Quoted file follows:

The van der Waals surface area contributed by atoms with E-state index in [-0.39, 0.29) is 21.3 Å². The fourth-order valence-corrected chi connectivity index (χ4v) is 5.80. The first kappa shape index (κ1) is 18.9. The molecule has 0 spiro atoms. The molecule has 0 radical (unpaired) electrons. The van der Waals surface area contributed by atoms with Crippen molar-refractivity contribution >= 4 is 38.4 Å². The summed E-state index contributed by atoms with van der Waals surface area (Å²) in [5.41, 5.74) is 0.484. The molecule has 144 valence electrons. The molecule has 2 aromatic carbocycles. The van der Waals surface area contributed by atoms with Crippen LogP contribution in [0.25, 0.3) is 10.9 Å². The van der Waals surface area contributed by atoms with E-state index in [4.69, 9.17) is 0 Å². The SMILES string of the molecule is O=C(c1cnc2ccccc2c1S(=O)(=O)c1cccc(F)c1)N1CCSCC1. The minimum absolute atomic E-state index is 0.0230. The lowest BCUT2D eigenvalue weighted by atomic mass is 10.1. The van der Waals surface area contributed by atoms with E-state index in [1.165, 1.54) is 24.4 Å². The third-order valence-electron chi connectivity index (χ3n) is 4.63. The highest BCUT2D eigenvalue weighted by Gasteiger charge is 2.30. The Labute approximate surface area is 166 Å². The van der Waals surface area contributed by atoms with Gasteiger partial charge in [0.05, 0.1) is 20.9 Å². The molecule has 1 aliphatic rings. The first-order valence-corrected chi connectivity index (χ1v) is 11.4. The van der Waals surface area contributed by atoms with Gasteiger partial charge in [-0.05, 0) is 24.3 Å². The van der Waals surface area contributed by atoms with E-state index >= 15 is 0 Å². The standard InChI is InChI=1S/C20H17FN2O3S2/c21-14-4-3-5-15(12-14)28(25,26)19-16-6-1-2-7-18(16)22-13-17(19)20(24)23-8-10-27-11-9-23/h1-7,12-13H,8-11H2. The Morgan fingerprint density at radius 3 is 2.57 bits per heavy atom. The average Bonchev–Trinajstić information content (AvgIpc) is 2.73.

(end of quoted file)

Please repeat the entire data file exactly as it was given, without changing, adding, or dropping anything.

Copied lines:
The van der Waals surface area contributed by atoms with E-state index in [-0.39, 0.29) is 21.3 Å². The fourth-order valence-corrected chi connectivity index (χ4v) is 5.80. The first kappa shape index (κ1) is 18.9. The molecule has 0 spiro atoms. The molecule has 0 radical (unpaired) electrons. The van der Waals surface area contributed by atoms with Crippen molar-refractivity contribution >= 4 is 38.4 Å². The summed E-state index contributed by atoms with van der Waals surface area (Å²) in [5.41, 5.74) is 0.484. The molecule has 144 valence electrons. The molecule has 2 aromatic carbocycles. The van der Waals surface area contributed by atoms with Crippen LogP contribution in [0.25, 0.3) is 10.9 Å². The van der Waals surface area contributed by atoms with E-state index in [4.69, 9.17) is 0 Å². The SMILES string of the molecule is O=C(c1cnc2ccccc2c1S(=O)(=O)c1cccc(F)c1)N1CCSCC1. The minimum absolute atomic E-state index is 0.0230. The lowest BCUT2D eigenvalue weighted by atomic mass is 10.1. The van der Waals surface area contributed by atoms with E-state index in [1.165, 1.54) is 24.4 Å². The third-order valence-electron chi connectivity index (χ3n) is 4.63. The highest BCUT2D eigenvalue weighted by Gasteiger charge is 2.30. The Labute approximate surface area is 166 Å². The van der Waals surface area contributed by atoms with Gasteiger partial charge in [0.05, 0.1) is 20.9 Å². The molecule has 1 aliphatic rings. The first-order valence-corrected chi connectivity index (χ1v) is 11.4. The van der Waals surface area contributed by atoms with Gasteiger partial charge in [-0.05, 0) is 24.3 Å². The van der Waals surface area contributed by atoms with E-state index >= 15 is 0 Å². The standard InChI is InChI=1S/C20H17FN2O3S2/c21-14-4-3-5-15(12-14)28(25,26)19-16-6-1-2-7-18(16)22-13-17(19)20(24)23-8-10-27-11-9-23/h1-7,12-13H,8-11H2. The Morgan fingerprint density at radius 3 is 2.57 bits per heavy atom. The average Bonchev–Trinajstić information content (AvgIpc) is 2.73.